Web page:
• Have an SSH keypair whose private key is present in the system's ssh-agent


Bare metal Tectonic clusters are provisioned in a PXE network environment. Cluster nodes will PXE boot from the matchbox service running on a provisioner node. Familiarity with your network topology is required.

Tectonic bare metal clusters store credentials in user-data. To restrict access to sensitive information, provision bare metal machines within a trusted network and ensure that a firewall exists between cluster controllers and the public internet.


Ensure DHCP, TFTP and DNS services are available on your network. CoreOS provides a dnsmasq container, if you wish to use rkt or Docker for this.


Familiarize yourself with PXE booting. Cluster nodes should PXE boot from the network and delegate to the matchbox service which serves configs to provision clusters. At a high level, you must:

  • Chainload PXE firmwares to iPXE.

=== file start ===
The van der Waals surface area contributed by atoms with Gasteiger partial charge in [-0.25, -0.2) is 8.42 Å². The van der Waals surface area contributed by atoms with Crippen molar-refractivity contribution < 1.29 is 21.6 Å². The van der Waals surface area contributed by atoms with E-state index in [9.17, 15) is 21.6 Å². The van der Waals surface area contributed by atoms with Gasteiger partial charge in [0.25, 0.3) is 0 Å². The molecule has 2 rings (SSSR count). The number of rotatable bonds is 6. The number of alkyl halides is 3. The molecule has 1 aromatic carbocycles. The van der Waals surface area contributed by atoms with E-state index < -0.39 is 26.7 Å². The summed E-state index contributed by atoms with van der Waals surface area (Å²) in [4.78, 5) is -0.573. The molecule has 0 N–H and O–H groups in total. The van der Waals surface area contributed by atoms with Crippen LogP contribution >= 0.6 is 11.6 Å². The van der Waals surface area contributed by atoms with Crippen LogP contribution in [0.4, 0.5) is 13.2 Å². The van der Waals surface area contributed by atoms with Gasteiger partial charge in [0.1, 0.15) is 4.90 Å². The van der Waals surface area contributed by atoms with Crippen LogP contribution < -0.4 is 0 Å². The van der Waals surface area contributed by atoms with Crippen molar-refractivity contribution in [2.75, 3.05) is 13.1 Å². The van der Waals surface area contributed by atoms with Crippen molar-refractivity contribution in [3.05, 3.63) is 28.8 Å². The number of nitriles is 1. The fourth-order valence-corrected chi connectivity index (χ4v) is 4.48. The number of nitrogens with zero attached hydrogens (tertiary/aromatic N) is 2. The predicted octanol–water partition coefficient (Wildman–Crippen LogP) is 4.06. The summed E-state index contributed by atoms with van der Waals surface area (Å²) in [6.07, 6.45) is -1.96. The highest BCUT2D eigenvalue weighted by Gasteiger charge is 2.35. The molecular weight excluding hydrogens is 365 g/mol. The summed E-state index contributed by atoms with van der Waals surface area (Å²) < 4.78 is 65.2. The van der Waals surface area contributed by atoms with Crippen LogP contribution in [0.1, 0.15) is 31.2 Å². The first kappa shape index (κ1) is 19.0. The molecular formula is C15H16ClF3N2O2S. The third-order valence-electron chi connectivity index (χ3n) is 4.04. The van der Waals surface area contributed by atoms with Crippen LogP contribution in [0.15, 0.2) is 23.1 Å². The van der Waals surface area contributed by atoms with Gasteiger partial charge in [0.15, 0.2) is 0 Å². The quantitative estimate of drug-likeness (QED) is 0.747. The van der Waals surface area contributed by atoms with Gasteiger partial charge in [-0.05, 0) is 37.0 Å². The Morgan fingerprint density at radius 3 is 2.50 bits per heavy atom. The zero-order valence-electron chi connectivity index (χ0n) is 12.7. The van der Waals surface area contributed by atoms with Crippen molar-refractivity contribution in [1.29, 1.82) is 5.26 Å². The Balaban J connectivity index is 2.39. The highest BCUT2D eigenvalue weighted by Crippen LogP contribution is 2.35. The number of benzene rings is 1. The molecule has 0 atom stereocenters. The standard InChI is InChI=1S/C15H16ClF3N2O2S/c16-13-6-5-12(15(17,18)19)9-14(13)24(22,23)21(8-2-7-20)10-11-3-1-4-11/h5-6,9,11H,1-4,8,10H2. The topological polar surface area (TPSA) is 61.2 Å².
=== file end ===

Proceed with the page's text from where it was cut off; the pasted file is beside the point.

• Point iPXE client machines to the matchbox iPXE HTTP endpoint (e.g. http://matchbox.example.com:8080/boot.ipxe).


For best results, assign DNS names to each node. The following three records are required for Tectonic Installer:

  • A DNS name which resolves to the provisioner (e.g. matchbox.example.com).
  • A DNS name which resolves to any controller node (e.g. k8s.example.com).
  • A DNS name which resolves to any worker nodes (e.g. tectonic.example.com).

Egress whitelist

Cluster nodes must be able to pull docker images from quay.io and gcr.io. Be sure to whitelist these domains. If you must whitelist by IP, run dig quay.io to list associated IP addresses.


Tectonic installer will add the installer machine's public SSH key to all machines in the cluster. The key must be on the installing machine's ssh-agent, and it is used to configure nodes.

Check if a key already exists in the ssh-agent using ssh-add -l. If a key must be added to the agent, use ssh-add Path/ToYour/KeyFile. Note that on OSX it may be necessary to re-add keys from your keyring to the agent on each login.


A minimum of 3 machines are required to run Tectonic. To configure machines: